Realvdude like.author.displayName 1 Like

I use a combination of all three. Quite often my rolled libraries extend and or encapsulate thrid party libraries; one bonus being that you can sometimes replace third party libraries without losing the interface. I've used open source also; simple libraries from all sorts of sources and complex ones from mature projects.

irperez
irperez like.author.displayName 1 Like

When you are a consultant, speed is of the essence, use premade libraries if you can find them. However, if you are building a product and what you are building is CORE to the product, I believei in building your own. This can really bite you in the butt if you get a lot of volume or usage. This was part of the reason for the downfall of MySpace. They used a third party social API and couldn't modify it for their needs and it cost them. You have to choose which are APIs are core and which can be 3rd party and not worth spending time on.

jarzola
jarzola

I guess it depends on what you are relying on. I usually roll my own, but if there is general purpose library that I need for speed then I'll use that library. I will never use a library that the core functionality of my app rely on. That's just not good design. Never rely on an external library to run your business. For example, I would use a third party for some pdf manipulation, or a specific calculation that does not change, but I will never use a library to say... convert my objects into xml. That is something that needs to be handled in house or it will bite you later.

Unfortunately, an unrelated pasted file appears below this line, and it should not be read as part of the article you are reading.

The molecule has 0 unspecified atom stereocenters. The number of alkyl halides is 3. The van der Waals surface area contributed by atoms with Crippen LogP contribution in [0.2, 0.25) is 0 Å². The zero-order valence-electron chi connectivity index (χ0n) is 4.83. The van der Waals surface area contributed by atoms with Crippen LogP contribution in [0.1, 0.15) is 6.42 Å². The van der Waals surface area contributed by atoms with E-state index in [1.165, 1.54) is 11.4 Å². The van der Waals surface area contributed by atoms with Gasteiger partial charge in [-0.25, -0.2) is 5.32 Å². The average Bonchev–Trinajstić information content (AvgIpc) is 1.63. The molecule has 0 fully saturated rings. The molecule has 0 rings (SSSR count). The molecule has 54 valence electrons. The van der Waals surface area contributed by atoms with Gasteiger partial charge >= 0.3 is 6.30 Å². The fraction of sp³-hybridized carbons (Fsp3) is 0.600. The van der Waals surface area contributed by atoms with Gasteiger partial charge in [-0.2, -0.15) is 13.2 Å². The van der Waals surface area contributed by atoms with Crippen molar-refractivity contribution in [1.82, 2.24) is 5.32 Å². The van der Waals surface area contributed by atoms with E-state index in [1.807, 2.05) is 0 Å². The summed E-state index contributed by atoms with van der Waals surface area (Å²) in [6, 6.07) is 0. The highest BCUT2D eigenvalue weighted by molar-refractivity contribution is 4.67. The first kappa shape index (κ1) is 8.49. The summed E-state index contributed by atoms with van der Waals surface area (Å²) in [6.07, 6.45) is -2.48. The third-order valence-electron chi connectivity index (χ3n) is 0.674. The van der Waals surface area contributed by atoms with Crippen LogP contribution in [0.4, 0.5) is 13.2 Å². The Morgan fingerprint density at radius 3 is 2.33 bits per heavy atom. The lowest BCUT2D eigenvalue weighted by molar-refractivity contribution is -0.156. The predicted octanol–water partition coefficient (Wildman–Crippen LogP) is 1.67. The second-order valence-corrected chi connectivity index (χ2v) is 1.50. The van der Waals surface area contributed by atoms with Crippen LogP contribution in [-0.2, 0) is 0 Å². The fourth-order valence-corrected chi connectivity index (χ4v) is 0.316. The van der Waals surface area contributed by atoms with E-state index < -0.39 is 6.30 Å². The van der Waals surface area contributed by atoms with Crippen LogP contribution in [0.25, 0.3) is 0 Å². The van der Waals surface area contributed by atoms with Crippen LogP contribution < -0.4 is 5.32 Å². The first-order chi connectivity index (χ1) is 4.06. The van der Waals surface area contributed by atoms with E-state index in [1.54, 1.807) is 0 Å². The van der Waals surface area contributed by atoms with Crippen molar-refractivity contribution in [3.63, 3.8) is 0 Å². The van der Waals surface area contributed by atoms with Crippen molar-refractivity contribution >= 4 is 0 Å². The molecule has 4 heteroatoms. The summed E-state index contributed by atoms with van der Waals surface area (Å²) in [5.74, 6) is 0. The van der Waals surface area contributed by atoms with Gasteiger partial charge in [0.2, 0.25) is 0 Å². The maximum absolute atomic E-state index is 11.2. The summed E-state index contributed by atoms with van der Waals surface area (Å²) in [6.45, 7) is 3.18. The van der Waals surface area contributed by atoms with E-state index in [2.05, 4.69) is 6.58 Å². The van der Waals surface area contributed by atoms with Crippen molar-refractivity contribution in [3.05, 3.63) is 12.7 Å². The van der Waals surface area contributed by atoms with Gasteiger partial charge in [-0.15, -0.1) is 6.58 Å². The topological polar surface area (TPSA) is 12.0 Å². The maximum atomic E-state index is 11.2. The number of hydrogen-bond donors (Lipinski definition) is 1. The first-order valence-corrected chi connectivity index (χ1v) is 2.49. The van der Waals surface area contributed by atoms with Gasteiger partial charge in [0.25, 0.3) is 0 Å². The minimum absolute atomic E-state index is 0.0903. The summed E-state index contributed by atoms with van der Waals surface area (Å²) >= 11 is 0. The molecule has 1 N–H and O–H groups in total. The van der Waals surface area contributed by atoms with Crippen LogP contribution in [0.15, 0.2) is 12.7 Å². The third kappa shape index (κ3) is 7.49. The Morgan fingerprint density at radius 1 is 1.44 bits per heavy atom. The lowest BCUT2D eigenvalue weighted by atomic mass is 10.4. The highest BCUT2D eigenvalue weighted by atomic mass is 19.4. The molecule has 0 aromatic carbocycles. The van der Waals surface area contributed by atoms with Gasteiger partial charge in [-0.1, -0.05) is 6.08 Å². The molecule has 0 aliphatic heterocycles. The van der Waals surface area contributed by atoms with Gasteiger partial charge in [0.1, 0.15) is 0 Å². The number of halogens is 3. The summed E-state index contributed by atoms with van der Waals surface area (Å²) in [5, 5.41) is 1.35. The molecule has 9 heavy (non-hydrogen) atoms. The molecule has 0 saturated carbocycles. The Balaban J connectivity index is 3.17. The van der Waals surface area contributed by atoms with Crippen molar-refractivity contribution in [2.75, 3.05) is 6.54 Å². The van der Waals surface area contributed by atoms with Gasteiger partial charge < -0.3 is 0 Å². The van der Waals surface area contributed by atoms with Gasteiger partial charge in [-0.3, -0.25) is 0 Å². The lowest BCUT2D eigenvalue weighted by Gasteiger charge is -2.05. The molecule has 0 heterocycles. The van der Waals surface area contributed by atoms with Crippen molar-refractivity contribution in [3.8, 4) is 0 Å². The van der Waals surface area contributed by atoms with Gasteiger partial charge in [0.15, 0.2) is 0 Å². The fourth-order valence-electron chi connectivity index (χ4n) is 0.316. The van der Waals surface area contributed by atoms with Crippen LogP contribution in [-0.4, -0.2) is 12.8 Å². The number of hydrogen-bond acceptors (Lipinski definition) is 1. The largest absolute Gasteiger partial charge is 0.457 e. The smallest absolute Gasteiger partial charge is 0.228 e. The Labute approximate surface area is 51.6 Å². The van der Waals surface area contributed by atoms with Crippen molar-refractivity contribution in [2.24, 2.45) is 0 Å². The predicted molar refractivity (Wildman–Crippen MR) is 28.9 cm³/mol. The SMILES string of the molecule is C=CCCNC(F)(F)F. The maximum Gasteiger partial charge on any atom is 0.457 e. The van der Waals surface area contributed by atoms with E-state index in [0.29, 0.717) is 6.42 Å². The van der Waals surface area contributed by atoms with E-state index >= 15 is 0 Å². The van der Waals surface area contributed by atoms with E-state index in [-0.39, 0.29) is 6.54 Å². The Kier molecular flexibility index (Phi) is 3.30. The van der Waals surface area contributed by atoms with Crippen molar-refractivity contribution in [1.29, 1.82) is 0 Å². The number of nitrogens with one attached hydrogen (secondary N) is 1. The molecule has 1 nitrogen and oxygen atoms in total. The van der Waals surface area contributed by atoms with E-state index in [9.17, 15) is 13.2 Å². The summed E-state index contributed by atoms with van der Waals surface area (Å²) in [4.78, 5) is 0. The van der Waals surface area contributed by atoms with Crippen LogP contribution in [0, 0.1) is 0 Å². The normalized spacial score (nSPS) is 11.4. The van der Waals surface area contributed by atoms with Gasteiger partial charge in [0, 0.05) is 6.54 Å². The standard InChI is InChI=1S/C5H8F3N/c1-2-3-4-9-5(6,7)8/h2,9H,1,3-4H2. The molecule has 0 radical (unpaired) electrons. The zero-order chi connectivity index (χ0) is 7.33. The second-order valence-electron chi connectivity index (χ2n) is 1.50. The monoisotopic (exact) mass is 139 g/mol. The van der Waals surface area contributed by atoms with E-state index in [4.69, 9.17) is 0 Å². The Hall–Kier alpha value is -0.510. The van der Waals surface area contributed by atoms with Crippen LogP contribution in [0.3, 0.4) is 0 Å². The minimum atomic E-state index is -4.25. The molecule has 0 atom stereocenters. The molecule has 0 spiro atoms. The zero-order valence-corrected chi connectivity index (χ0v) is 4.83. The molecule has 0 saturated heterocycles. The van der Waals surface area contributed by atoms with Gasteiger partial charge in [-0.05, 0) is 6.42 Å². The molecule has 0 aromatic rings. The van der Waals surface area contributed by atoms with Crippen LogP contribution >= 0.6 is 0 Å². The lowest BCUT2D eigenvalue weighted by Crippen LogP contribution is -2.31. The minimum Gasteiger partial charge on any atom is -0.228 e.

Slayer_
Slayer_ like.author.displayName 1 Like

It usually works out better than have a third party one and not being able to fix bugs or add features. But we usually avoid DLL's cause they often require Regsvr to be run as admin, which causes a UAC prompt during updates, confusing users.

beaverusiv
beaverusiv like.author.displayName like.author.displayName like.author.displayName 3 Like

I have a problem with prebuilt libraries when they have too much features. When I compare a simple website I was given to redesign and saw it was 1MB in size, I decided to scrap the entire codebase and start fresh (it wasn't too complicated), my end code was more modular and 150KB in size. I prefer small, light libraries that do what they do well, especially if they are not open source and debugging may be hard.

bboyd
bboyd like.author.displayName 1 Like

My firmware programs never include anything used for modules. Of course I'm not programming big things. Just interfaces, motion control and IO. I think some people think that they are modular because the use "all" the modules. ./sigh